# If oxygen masks on airlines have empty bags, where is the oxygen stored?

If oxygen masks on airlines have empty bags, where is the oxygen stored? by @CStuartHardwick

Excellent sciency question!

Humans and airplanes both need oxygen, but high speed airliners operate much more efficiently at high altitudes where the air is thinner. The lack of oxygen doesn’t bother them because jet engines compress their intake air anyway, but above about 8,000 feet, the lack of oxygen would start making passengers woozy, and at higher altitudes still, would be fatal.

That’s why airliners carry emergency oxygen. The cabin is normally pressurized to about 8,000 feet, but if pressurization ever fails above about 14,000 feet, some passengers would be unable to absorb sufficient oxygen from the rarefied air and would grow faint, even ill—especially those who are old or infirm, and those accustomed to near sea level pressure, which is a third of the global population.

We can tolerate much higher altitudes, though, if we have pure oxygen to breath instead of the 21% oxygen in ordinary air. Breathing supplemental oxygen, we can go up to about 35,000 feet (40,000 with a full face mask ensuring 100% undiluted oxygen). Much higher than that and we risk passing out or asphyxiation even with 100% oxygen. That’s why few airliners fly higher—passengers would need pressure suits or at least full face masks as backup life support. Were it not for that, planes would happily fly at 50-, 60- even 70,000 feet.

If you’ve ever gone scuba diving (or seen it on TV) you know that divers only get air when they draw a breath—their rig doesn’t just continually belch out air (unless the regulator is busted) because that would waste air.

That’s what the bag is for. The oxygen generator over your seat in an airliner DOES just continually belch out oxygen. There is no tank or regulator—just a canister containing chemical reactants which, once started, produce a continuous stream of oxygen until the reactants are used up (a few minutes, long enough to descend to thicker air).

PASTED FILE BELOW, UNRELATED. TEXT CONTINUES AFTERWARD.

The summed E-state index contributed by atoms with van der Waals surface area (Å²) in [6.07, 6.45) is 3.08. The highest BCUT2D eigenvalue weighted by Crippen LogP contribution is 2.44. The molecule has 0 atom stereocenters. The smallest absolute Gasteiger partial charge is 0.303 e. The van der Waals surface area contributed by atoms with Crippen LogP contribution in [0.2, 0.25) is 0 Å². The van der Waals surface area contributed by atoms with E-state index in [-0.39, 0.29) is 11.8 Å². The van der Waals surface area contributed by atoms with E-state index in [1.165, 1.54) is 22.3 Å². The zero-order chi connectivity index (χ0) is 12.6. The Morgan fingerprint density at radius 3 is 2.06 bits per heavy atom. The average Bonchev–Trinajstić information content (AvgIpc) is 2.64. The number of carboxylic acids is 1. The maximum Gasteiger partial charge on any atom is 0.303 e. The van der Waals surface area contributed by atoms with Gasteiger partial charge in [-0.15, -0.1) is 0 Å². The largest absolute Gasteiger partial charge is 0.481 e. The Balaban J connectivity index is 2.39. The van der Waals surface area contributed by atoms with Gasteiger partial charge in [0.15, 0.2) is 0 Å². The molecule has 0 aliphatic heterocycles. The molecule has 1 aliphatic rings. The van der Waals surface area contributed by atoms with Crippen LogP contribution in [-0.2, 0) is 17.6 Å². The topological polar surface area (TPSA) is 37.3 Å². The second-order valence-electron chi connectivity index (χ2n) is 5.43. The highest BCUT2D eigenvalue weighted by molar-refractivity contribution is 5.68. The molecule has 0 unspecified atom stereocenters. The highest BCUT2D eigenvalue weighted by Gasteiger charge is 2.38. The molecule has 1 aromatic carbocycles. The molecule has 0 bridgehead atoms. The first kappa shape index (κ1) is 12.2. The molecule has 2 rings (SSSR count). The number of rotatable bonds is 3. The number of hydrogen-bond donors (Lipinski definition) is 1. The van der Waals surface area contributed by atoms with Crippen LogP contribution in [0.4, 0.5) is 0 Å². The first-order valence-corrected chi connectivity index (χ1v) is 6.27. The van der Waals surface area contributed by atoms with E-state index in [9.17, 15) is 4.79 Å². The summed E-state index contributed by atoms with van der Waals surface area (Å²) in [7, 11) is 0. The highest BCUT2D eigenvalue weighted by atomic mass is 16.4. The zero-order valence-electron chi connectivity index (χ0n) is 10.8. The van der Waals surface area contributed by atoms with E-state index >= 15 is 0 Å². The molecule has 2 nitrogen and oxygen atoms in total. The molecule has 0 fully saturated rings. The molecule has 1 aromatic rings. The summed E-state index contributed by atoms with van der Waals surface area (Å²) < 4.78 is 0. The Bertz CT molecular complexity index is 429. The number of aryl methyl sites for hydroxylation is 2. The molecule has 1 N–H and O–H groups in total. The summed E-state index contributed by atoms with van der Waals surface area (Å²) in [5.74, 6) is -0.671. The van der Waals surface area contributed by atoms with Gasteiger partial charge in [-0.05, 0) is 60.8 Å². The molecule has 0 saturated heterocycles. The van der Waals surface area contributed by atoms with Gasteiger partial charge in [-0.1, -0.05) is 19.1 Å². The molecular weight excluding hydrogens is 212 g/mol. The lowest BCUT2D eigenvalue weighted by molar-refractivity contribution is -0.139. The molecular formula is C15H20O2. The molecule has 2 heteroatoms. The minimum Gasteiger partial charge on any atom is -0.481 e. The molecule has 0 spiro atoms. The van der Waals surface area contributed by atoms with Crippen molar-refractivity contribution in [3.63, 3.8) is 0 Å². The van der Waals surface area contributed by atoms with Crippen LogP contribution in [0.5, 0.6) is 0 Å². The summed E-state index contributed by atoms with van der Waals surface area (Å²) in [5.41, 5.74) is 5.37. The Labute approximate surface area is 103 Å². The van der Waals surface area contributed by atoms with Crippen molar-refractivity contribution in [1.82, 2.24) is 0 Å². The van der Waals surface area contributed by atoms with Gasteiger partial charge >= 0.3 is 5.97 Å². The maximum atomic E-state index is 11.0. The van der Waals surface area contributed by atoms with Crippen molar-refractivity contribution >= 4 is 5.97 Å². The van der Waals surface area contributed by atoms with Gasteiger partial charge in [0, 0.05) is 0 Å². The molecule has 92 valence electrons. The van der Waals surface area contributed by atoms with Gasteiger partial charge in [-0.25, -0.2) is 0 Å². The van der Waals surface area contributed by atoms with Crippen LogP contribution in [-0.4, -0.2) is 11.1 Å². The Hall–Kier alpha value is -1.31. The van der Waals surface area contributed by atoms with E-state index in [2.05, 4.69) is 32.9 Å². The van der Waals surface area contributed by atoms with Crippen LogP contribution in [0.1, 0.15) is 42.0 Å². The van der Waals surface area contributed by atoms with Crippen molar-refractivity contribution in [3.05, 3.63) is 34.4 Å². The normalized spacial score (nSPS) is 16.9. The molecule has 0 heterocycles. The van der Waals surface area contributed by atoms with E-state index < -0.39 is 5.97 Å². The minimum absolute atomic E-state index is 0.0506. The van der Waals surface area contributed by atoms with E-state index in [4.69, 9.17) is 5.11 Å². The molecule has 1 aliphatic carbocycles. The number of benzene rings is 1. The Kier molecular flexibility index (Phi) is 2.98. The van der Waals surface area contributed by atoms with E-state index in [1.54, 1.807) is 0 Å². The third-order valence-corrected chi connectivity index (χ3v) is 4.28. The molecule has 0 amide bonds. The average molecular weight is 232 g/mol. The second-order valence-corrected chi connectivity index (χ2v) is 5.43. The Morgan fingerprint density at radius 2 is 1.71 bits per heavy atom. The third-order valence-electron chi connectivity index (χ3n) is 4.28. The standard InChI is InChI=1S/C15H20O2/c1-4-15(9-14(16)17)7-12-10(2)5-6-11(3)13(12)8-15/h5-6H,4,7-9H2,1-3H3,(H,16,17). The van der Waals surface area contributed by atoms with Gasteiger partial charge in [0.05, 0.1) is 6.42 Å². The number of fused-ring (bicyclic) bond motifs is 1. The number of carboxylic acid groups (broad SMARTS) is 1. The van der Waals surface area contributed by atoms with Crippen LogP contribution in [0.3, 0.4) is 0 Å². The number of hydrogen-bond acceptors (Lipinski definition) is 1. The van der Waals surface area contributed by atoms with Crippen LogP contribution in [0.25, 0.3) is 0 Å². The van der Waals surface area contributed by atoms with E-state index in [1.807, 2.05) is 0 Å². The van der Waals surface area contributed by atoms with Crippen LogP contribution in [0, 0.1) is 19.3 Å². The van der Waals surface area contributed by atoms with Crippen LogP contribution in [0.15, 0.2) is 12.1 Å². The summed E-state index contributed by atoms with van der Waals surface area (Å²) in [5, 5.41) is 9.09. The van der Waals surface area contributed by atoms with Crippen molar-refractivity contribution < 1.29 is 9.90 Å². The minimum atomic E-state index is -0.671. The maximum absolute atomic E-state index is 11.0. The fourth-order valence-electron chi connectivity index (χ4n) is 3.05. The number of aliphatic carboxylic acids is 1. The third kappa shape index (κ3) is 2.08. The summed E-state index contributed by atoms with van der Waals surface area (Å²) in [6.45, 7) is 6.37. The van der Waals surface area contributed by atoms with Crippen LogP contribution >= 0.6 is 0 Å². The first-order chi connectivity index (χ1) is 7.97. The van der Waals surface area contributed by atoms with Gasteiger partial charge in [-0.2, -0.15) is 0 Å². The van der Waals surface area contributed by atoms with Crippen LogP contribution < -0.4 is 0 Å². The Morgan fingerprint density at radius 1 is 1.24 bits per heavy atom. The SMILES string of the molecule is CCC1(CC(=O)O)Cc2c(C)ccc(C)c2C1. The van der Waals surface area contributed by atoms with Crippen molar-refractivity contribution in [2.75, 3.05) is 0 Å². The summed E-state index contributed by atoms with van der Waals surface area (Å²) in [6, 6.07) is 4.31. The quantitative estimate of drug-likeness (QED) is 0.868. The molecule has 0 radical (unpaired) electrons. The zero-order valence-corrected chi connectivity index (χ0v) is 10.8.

The flimsy little bag is there to catch the stream of oxygen in between your breaths so it isn’t wasted. That’s it. It only inflates while you are exhaling, provided you are breathing slowly enough. That’s why it might not inflate (you might not give it a chance you panicky rascal).

If you like science, you might enjoy my free award-winning scifi sampler.

If oxygen masks on airlines have empty bags, where is the oxygen stored?

# What if I requested the last room at the Hilbert’s Hotel?

What if I requested the last room at the Hilbert's Hotel? by Alon Amit

“Welcome to Hilbert’s Hotel, transfinitely serving your needs since 1883! How may we be of service?”

“Yes, I’d like to have a room, please.”

“Very good, sir. Which room would you prefer? Our rooms are numbered 1, 2, 3, and so on – in fact we have a room for every natural number! Our prime rooms are, well, prime, and we also have a special tonight for rooms 1,729 and 196,884, if you care to…”

“So, all rooms are available? The place is… empty?”

“Oh no, sir, funny you should ask! In fact quite the opposite is true. All our rooms are currently occupied! But, we pride ourselves on our efficiency, so if you choose to stay in room 1,729 for example – which as I mentioned we have a truly unique special for tonight, sir, I warmly suggest you consider it – we simply move all of our guests in rooms 1,729, 1,730, 1,731 and so on, we move them all one room up, vacating room 1,729. It's no hassle at all.”

“So… you can put me in any room I wish?”

“Absolutely sir, and I especially recommend room 1,729, and did I also mention room 196…”

“Yes yes. So, I’d like the last room please.”

“Excuse me?”

“I’d like to stay in the last room.”

“The last room?”

“Yes.”

“You mean room 1?”

“No, that's the first room. I want the last one, please.”

“But… sir, as I've explained, we have a room for every natural number. I'm not aware of a last natural number, and, um, I don’t think there is one. Would you like to hear about our specials…?”

“Look, I don't have time for this. I prefer not to have anyone in a room with a number greater than mine, and if you can't accommodate I'll take my business to the Sheraton Interuniversal down the street. Thank you.”

“Wait! Sir, please, I'm just an undergrad here. Please let me fetch my manager, I'm sure she’ll be able to help.”

“Hi, my name is Julia. I understand you require the last room, Mr…?”